Small-town Character is a State of Mind
By Christie Minervini | Jan. 6, 2018
As we move past the November Traverse City election and look forward to 2018, the close vote totals illustrate that there is no clear mandate for future decisions regarding growth. Like many other communities, Traverse City continues to wrestle with issues of development and change.
I have found that where there is economic growth and prosperity, there are always those of us who want to stop or stall progress. Maybe because of nostalgia or even parochial interests, we start to question the public planning documents that we had adopted to control and shape how we use our land.
We rail against prospective development projects using “small-town character!” as our battle cry — cleverly co-opting an image that the entire community supports in order to further restrict the policies we originally helped to create. Frustrated, we criticize local government and community leaders who have been tasked with implementing these plans.
Letters to the editor, opinion columns, and social media commentary are used to promote the idea of protecting small-town character without actually defining what it is that needs protection.
So, what exactly do we mean when we say “small-town character?" Spelling it out isn't that easy. But in a very broad sense, I think we believe small-town character is that which prevents us from experiencing “big city” problems.
Understanding this, anti-development preservationists disingenuously warn that Traverse City could eventually become the next Grand Rapids, Detroit, or even Chicago.
Keep in mind, Traverse City currently ranks 133 for population size in Michigan. There are literally 132 other municipalities in our state that are larger than ours. According to the last census estimate, Traverse City has grown only 3.5 percent since 2000.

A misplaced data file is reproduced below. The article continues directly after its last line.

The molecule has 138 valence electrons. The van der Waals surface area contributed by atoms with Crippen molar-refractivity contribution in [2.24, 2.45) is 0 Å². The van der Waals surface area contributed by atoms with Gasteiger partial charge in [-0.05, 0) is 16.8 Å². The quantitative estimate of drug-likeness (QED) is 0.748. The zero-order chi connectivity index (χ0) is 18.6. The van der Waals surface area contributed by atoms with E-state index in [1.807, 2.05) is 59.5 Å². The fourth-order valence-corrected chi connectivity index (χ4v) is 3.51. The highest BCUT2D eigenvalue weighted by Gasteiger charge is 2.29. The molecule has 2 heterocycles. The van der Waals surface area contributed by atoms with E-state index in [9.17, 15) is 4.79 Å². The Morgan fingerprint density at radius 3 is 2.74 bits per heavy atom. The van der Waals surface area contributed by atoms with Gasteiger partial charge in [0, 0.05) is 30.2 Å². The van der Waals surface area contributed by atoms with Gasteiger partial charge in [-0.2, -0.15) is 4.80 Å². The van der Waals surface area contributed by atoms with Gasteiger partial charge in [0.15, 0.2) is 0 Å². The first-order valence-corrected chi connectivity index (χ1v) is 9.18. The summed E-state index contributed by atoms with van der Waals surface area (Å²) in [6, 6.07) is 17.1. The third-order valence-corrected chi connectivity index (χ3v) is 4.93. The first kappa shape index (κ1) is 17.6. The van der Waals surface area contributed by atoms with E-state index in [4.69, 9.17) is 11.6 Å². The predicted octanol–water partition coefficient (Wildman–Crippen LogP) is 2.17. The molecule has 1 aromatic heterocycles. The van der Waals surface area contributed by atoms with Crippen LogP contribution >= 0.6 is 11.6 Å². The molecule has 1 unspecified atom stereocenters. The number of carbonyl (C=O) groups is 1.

Like many, I'm increasingly concerned about embracing public policy where preservation is a hammer and every development project is a nail. Today, if you want to win an election (or pass a referendum), it’s smart to run on a platform of “preserving small-town charm” or "protecting the neighborhoods." Savvy politicians know that using the term “slow growth” is really code for no growth.
In my opinion, successful land use policies have a lot less to do with the form of buildings as they do with how they interact with the public sphere. Adding another 50 subdivisions, detached from one another and congesting our streets, will be far more destructive than building up and filling in our downtown.
To me, small-town character is less about our density and building heights, and more about our residents and their shared values.
The social fabric of Traverse City is woven with community goals, civic participation, and proximity to close friends and family. Other elements that contribute to our unique character include opportunities for entertainment, food and culture, clubs and sports, service organizations, and religious activity.
As residents, we care about our history — not only our historic buildings and landmarks but also the generations that designed and built them. We honor the indigenous people who lived on the land before settlers developed it.
Whether newcomers or multi-generation natives, our people are what make Traverse City special. We care about our city and each other.
We care about our jobs and businesses, our cultural and natural resources, and our downtown and surrounding neighborhoods. We value our health care and educational institutions, our airport and transit systems, our library and our YMCA. We delight in our opera house and performing arts centers, our parks and open spaces, our marina and our movie theaters.
We also care about our poor and vulnerable. The same city that raised funds to rehab the historic State Theatre in the span of a few months donated $1.75 million to build an emergency homeless shelter a few blocks away. Both operate with the help of thousands of volunteers, many of whom are retired and looking for a way to give back to the city that they love.
As Traverse City residents, we know that change is inevitable. But we also have a sense of control along with the ability to be heard and influence that change.
Growth doesn’t have to be a bad thing. It is, however, problematic when residents take the approach of an exclusive gated community. A staunch no-growth stance is a dangerous way to confront the pressure that our expanding region is putting on our small city.
I'm not sure we will ever have consensus on the definition of small-town character. And I find it sad that something that should unite us continues to be the subject of divisiveness.
Perhaps a better goal is to agree on what it could be: a state of mind. One in which we behave as if we live in a small city where our actions affect the entire community, and where we work cooperatively to achieve a collective vision for growth.
Christie Minervini is a Traverse City resident who owns Sanctuary Handcrafted Goods in the Village at Grand Traverse Commons. She is passionate about gender equality, community development, and ending homelessness.